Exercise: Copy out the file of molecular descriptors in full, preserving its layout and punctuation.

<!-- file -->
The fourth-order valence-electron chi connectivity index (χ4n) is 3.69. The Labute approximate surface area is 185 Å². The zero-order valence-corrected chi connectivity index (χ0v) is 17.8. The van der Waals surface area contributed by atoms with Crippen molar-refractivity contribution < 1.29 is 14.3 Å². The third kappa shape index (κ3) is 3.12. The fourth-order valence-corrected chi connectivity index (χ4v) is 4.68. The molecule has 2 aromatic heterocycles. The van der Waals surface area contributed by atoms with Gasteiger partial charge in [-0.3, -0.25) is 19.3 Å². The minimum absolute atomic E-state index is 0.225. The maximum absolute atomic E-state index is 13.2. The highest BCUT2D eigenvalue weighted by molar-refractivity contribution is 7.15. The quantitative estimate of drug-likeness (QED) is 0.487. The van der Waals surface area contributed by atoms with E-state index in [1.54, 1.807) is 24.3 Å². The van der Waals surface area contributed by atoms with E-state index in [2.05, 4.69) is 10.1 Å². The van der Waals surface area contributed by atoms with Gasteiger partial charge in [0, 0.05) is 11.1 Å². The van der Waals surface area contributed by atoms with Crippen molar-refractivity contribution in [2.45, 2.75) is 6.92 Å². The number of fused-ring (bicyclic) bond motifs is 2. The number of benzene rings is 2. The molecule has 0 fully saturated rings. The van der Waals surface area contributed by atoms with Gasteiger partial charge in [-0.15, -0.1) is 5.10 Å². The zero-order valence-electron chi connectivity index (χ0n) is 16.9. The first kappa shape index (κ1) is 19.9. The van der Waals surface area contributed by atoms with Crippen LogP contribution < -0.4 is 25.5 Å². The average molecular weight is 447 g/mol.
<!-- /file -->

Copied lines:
The fourth-order valence-electron chi connectivity index (χ4n) is 3.69. The Labute approximate surface area is 185 Å². The zero-order valence-corrected chi connectivity index (χ0v) is 17.8. The van der Waals surface area contributed by atoms with Crippen molar-refractivity contribution < 1.29 is 14.3 Å². The third kappa shape index (κ3) is 3.12. The fourth-order valence-corrected chi connectivity index (χ4v) is 4.68. The molecule has 2 aromatic heterocycles. The van der Waals surface area contributed by atoms with Gasteiger partial charge in [-0.3, -0.25) is 19.3 Å². The minimum absolute atomic E-state index is 0.225. The maximum absolute atomic E-state index is 13.2. The highest BCUT2D eigenvalue weighted by molar-refractivity contribution is 7.15. The quantitative estimate of drug-likeness (QED) is 0.487. The van der Waals surface area contributed by atoms with E-state index in [1.54, 1.807) is 24.3 Å². The van der Waals surface area contributed by atoms with E-state index in [2.05, 4.69) is 10.1 Å². The van der Waals surface area contributed by atoms with Gasteiger partial charge in [0, 0.05) is 11.1 Å². The van der Waals surface area contributed by atoms with Crippen molar-refractivity contribution in [2.45, 2.75) is 6.92 Å². The number of fused-ring (bicyclic) bond motifs is 2. The number of benzene rings is 2. The molecule has 0 fully saturated rings. The van der Waals surface area contributed by atoms with Gasteiger partial charge in [-0.15, -0.1) is 5.10 Å². The zero-order valence-electron chi connectivity index (χ0n) is 16.9. The first kappa shape index (κ1) is 19.9. The van der Waals surface area contributed by atoms with Crippen LogP contribution < -0.4 is 25.5 Å². The average molecular weight is 447 g/mol.